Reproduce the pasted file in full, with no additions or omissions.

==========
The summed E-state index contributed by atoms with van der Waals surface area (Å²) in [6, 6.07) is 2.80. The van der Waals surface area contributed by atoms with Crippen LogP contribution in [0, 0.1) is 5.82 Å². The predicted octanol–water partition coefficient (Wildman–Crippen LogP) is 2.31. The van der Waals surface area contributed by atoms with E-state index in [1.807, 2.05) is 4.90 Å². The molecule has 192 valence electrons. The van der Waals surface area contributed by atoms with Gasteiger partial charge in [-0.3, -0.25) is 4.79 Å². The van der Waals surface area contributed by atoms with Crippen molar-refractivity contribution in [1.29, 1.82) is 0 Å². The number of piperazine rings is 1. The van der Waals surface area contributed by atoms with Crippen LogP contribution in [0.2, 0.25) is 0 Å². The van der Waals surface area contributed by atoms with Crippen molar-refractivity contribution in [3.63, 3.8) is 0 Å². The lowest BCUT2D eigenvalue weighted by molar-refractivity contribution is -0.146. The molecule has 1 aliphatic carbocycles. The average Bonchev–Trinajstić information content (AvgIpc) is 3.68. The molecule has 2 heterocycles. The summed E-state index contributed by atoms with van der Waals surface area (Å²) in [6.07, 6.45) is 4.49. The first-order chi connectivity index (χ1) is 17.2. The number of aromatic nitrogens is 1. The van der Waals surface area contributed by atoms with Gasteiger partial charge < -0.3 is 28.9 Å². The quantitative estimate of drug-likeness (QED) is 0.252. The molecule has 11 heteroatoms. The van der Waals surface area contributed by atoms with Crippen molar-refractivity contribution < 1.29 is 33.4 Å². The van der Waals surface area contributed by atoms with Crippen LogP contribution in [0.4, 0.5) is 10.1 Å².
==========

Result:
The summed E-state index contributed by atoms with van der Waals surface area (Å²) in [6, 6.07) is 2.80. The van der Waals surface area contributed by atoms with Crippen LogP contribution in [0, 0.1) is 5.82 Å². The predicted octanol–water partition coefficient (Wildman–Crippen LogP) is 2.31. The van der Waals surface area contributed by atoms with E-state index in [1.807, 2.05) is 4.90 Å². The molecule has 192 valence electrons. The van der Waals surface area contributed by atoms with Gasteiger partial charge in [-0.3, -0.25) is 4.79 Å². The van der Waals surface area contributed by atoms with Crippen molar-refractivity contribution in [1.29, 1.82) is 0 Å². The number of piperazine rings is 1. The van der Waals surface area contributed by atoms with Crippen LogP contribution in [0.2, 0.25) is 0 Å². The van der Waals surface area contributed by atoms with Crippen molar-refractivity contribution in [3.63, 3.8) is 0 Å². The lowest BCUT2D eigenvalue weighted by molar-refractivity contribution is -0.146. The molecule has 1 aliphatic carbocycles. The average Bonchev–Trinajstić information content (AvgIpc) is 3.68. The molecule has 2 heterocycles. The summed E-state index contributed by atoms with van der Waals surface area (Å²) in [6.07, 6.45) is 4.49. The first-order chi connectivity index (χ1) is 17.2. The number of aromatic nitrogens is 1. The van der Waals surface area contributed by atoms with Gasteiger partial charge < -0.3 is 28.9 Å². The quantitative estimate of drug-likeness (QED) is 0.252. The molecule has 11 heteroatoms. The van der Waals surface area contributed by atoms with Crippen molar-refractivity contribution < 1.29 is 33.4 Å². The van der Waals surface area contributed by atoms with Crippen LogP contribution in [0.4, 0.5) is 10.1 Å².